Wave of Campaigns
Methods in 1st segment
Methods in 2nd segment
Methods in 3rd segment
Methods in 4th segment
Methods in 5th segment
Methods in 6th segment
Involvement of social elites
Nonviolent responses of opponent
Groups in 1st Segment
Groups in 2nd Segment
Groups in 3rd Segment
Groups in 4th Segment
Success in achieving specific demands/goals
Notes on outcomes
The campaign grew from a few upset members of a black women's social club to a newly formed committee to a coalition of notable community leaders and organizational endorsements, with reverberations throughout the great plains in the early struggle for civil rights.
By 1955 in Kansas City, most public facilities and privately owned businesses were desegregated. However, a report by William Gremley of the Human Relations Commission (HRC) identified the problem and criticized the practice of segregated eating establishments as harmful to race relations, unethical, and unattractive to prospective conventions and foreign dignitaries. In March 1957, Gremley attempted to address this issue and meet with William G. Austin, manager of the KC Merchants' Association, but Austin never followed through.
In late 1957 the apparent inaction and lack of change in eating facilities' segregation provoked Gladys Twine, an elementary school teacher and member of the Twin Citians social club, to bring up the issue at a regular meeting. NAACP member Velma Woodson shared feelings similar to Twine: “You couldn't go any place and be accepted. You couldn't go into the stores to buy clothing. You could not sit down to eat. So I think at some point, everybody became disgusted.”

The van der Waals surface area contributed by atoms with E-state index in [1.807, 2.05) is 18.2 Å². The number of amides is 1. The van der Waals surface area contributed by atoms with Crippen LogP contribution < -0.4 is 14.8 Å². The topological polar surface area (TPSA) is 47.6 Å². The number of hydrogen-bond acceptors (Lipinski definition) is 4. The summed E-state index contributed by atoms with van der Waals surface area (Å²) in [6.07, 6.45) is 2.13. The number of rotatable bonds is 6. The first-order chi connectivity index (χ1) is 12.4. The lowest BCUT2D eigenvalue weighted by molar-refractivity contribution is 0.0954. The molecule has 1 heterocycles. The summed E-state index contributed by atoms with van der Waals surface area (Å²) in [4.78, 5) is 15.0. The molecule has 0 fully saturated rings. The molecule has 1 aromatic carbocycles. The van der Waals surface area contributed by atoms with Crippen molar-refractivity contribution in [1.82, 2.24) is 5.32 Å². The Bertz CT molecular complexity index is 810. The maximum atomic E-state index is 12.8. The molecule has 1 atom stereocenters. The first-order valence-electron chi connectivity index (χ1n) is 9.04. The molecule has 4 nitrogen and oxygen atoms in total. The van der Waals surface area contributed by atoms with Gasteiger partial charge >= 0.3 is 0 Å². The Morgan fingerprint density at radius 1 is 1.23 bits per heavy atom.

Gladys Twine suggested that the Twin Citians, a group of black female professionals, do something to protest the discriminatory practices of department store eateries, but the group as a whole decided her project was too ambitious. Twine continued to push this issue until, aided by new club president Ruth Kerford, she formed a committee to focus on department store food service policy in September 1958. With the guidance of Lucile Bluford, editor at the KC Call, Twine began to reach out to other black organizations in Kansas City and soon gained the endorsement and financial support of the local NAACP chapter (who were initially hesitant because of their commitment to a campaign for a city-wide civil rights ordinance).
The committee's first tactic was to approach each department store's management individually, but they came across similar excuses regarding adherence to the policy of the Kansas City Merchants' Association. Spurred by a history of failed negotiations with the Association in the past, the group decided to officially form the Community Committee for Social Action (CCSA) and initiate a public campaign targeting five major department stores: Macy's, Jones Store, Kline's, Peck's, and Emery, Bird, Thayer.